RFID tags and readers have to be tuned to the same frequency to communicate. RFID systems use many different frequencies, but generally the most common are low-frequency (around 125 KHz), high-frequency (13.56 MHz) and ultra-high-frequency or UHF (860-960 MHz). Microwave (2.45 GHz) is also used in some applications. Radio waves behave differently at different frequencies, so you have to choose the right frequency for the right application.
How do I know which frequency is right for my application?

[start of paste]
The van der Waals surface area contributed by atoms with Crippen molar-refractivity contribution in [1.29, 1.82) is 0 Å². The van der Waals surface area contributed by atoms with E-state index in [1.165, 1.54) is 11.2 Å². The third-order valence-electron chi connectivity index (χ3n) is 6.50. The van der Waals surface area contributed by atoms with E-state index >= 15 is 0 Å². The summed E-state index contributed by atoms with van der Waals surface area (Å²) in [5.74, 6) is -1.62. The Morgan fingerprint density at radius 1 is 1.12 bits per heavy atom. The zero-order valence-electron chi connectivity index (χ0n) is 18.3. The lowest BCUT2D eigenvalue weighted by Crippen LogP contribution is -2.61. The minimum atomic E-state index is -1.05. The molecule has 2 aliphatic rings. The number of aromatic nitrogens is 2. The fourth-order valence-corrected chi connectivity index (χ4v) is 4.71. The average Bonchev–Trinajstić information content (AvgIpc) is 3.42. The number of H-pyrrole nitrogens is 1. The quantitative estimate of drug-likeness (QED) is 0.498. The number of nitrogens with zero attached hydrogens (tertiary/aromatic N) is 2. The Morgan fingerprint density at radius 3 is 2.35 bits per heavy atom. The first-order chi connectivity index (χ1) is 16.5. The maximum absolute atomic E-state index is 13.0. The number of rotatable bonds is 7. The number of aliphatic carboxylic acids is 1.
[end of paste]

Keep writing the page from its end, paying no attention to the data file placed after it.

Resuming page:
Different frequencies have different characteristics that make them more useful for different applications. For instance, low-frequency tags use less power and are better able to penetrate non-metallic substances. They are ideal for scanning objects with high-water content, such as fruit, but their read range is limited to less than a foot (0.33 meter). High-frequency tags work better on objects made of metal and can work around goods with high water content. They have a maximum read range of about three feet (1 meter). UHF frequencies typically offer better range and can transfer data faster than low- and high-frequencies. But they use more power and are less likely to pass through materials. And because they tend to be more “directed,” they require a clear path between the tag and reader. UHF tags might be better for scanning boxes of goods as they pass through a dock door into a warehouse.